Fed Does Nothing, Rates Rise Anyway
Anyone looking to the Federal Reserve for direction on interest rates is looking in the wrong direction. The Fed is standing pat, but the same can't be said for interest rates. The yield on the 10-year U.S. Treasury note is up 35 basis points in the past month.
As the yield on the 10-year note goes, so too goes the rate on long-term mortgages
. Over the past month, the rate on the 30-year fixed-rate loan is up roughly 20 basis points. The 15-year fixed-rate loan is up roughly 12 basis points. In many parts of the country a quote of 4% on the 30-year loan and 3% on the 15-year loan is the new norm.
The employment report
last Friday exerted some pressure on mortgage rates. Monthly job growth is once again above 200,000. For April, it came in at 223,000. This helped drive the unemployment rate down to 5.4%. That said, not too much pressure was exerted. March jobs were revised down to 85,000 from 126,000. What's more, hourly wage growth remains weak. Wages were up only 0.1% for April.
Many commentators continue to blame Germany for the rise in our mortgage rates. Investors have been selling German bonds in recent weeks. This has driven the yield on the 10-year German bond
up 60 basis since mid-April. To be fair, it's not just the Germans. Most Western European countries have experienced a rise in bond yields.
Given the inter-connectivity of markets, it's not unusual for investors on one side of the Atlantic to take their cue from investors on the other side. Demand for U.S. bonds has abated, prices have fallen, and yields have risen. All these interactions have coalesced to give us the mortgage rates we have today.
As to be expected, when rates rise, activity tends to fall. Overall mortgage activity fell 3.5%, according to the Mortgage Bankers Association's latest survey
. Refinances bore the brunt of the decline, with applications down 6%. Purchases, on the other hand, actually held steady, with applications down only 0.1%. Recent purchase activity remains positive.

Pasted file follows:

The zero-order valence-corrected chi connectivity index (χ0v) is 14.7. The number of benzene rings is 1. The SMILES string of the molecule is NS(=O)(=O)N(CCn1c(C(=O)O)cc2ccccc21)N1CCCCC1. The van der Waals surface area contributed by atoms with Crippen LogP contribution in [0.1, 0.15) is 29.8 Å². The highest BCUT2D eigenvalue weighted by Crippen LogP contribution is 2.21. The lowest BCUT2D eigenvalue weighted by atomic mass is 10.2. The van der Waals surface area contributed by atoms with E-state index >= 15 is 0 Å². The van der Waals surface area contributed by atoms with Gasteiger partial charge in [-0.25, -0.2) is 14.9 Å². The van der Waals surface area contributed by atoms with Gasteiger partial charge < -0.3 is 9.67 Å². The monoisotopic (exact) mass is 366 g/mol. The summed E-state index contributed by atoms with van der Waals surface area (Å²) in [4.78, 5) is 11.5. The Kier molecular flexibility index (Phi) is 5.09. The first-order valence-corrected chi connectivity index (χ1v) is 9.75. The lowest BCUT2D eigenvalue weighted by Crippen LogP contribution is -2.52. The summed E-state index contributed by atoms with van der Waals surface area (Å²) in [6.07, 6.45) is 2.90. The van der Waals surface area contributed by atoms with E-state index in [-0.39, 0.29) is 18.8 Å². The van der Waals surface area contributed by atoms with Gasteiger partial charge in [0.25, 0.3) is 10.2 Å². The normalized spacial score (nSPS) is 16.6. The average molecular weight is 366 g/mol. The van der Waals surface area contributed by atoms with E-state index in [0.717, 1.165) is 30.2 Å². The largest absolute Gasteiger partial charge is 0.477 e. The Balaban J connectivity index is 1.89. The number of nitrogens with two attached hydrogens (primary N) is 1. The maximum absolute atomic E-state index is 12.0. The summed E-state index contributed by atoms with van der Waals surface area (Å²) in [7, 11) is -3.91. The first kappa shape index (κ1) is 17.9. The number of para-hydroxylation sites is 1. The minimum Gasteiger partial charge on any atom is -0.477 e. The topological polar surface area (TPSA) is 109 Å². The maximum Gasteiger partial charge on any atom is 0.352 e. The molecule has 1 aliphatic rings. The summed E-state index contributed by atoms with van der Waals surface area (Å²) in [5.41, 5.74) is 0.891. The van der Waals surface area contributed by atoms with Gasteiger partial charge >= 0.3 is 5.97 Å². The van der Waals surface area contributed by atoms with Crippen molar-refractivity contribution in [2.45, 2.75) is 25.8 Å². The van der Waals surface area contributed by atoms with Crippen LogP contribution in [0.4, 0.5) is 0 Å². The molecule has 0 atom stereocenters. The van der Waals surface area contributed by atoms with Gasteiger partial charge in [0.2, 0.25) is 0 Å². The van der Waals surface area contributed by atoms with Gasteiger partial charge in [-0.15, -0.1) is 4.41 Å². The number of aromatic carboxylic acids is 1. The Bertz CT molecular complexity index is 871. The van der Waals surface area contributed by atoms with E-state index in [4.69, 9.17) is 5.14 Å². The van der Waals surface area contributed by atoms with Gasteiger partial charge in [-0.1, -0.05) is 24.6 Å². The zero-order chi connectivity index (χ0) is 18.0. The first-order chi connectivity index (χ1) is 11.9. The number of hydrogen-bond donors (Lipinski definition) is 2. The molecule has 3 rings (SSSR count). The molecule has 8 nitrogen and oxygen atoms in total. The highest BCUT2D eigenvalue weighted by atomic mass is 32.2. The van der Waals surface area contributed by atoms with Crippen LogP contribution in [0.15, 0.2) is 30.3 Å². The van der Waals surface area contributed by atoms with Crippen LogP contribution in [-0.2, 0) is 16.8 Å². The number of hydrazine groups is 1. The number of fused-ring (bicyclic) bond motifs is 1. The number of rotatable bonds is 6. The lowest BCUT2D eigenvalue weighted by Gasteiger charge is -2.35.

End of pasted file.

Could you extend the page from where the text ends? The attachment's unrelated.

Though mortgages are priced a little higher these days, the good news is that availability is also higher. Indeed, availability has risen quite a bit higher in the past six months when we look at the MBA's Mortgage Credit Availability Index. Standards continue to accommodate more people.
Yes, mortgages rates are higher, but they remain low from a historical perspective. Ten years ago we were looking at 6%-or-more on the 30-year fixed-rate loan. In other words, mortgage financing is still very affordable, and very available.
How CNN Got It Wrong on Housing
Cable outlet CNN came out with an entertaining article title "Here's What's Driving Up Housing Prices
." We say entertaining because CNN's explanation is mostly wrong.
In short, CNN surmises that homeowners aren't selling, builders aren't building, and lenders aren't lending. All are untrue.
The latest data from the NAR
show that existing-home sales were up 6.1% in March. This was the biggest monthly jump in 18 months. To have sales, you need sellers. On the other side of the ledger, you need buyers. To say that homeowners aren't selling is a head-scratcher. People are selling and people are buying, and more are doing both according to the latest data.
As for builders not building, the data again show otherwise. CalculatedRiskBlog.com
reports year-over-year data for nine major homebuilders. Net orders are up 20.3% and settlements are up 13.8%. Homebuilders are building more and selling more. What's more, they are getting more for what they are selling. The average new-home price is up 3.8%.
To counter the claim that lenders aren't lending is hardly worth the effort. Lenders are lending, and they are lending to more people. Look no further than the trends in purchase applications and the availability index (featured above). 2010 is five years ago. It's time to live in the present.
So what is driving up housing prices There are myriads of variables that impact housing prices, and most are specific to the local market. All we can say is that houses are being sold, built, and financed. The proportion, though, is unique to each market.